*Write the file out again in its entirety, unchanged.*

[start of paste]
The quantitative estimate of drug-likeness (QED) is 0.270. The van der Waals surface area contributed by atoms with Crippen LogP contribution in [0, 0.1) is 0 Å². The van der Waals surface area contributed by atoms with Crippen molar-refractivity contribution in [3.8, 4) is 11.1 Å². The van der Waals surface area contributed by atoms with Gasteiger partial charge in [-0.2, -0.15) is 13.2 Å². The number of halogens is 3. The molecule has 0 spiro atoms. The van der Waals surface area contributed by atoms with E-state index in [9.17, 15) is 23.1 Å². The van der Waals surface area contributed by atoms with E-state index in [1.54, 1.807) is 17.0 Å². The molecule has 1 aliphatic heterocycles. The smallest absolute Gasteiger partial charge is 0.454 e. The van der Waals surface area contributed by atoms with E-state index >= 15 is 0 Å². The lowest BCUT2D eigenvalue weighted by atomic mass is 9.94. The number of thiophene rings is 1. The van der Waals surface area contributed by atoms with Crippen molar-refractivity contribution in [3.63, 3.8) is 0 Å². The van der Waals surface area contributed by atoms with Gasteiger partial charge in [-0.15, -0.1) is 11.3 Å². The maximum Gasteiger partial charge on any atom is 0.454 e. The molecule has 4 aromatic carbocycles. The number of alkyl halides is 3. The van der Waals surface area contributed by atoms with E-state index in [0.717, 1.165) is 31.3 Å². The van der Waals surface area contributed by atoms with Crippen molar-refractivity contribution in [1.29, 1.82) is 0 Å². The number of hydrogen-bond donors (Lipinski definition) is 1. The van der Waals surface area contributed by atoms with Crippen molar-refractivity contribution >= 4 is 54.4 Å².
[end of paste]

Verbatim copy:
The quantitative estimate of drug-likeness (QED) is 0.270. The van der Waals surface area contributed by atoms with Crippen LogP contribution in [0, 0.1) is 0 Å². The van der Waals surface area contributed by atoms with Crippen molar-refractivity contribution in [3.8, 4) is 11.1 Å². The van der Waals surface area contributed by atoms with Gasteiger partial charge in [-0.2, -0.15) is 13.2 Å². The number of halogens is 3. The molecule has 0 spiro atoms. The van der Waals surface area contributed by atoms with E-state index in [9.17, 15) is 23.1 Å². The van der Waals surface area contributed by atoms with E-state index in [1.54, 1.807) is 17.0 Å². The molecule has 1 aliphatic heterocycles. The smallest absolute Gasteiger partial charge is 0.454 e. The van der Waals surface area contributed by atoms with E-state index >= 15 is 0 Å². The lowest BCUT2D eigenvalue weighted by atomic mass is 9.94. The number of thiophene rings is 1. The van der Waals surface area contributed by atoms with Crippen molar-refractivity contribution in [3.63, 3.8) is 0 Å². The van der Waals surface area contributed by atoms with Gasteiger partial charge in [-0.15, -0.1) is 11.3 Å². The maximum Gasteiger partial charge on any atom is 0.454 e. The molecule has 4 aromatic carbocycles. The number of alkyl halides is 3. The van der Waals surface area contributed by atoms with E-state index in [0.717, 1.165) is 31.3 Å². The van der Waals surface area contributed by atoms with Crippen molar-refractivity contribution in [1.29, 1.82) is 0 Å². The number of hydrogen-bond donors (Lipinski definition) is 1. The van der Waals surface area contributed by atoms with Crippen molar-refractivity contribution >= 4 is 54.4 Å².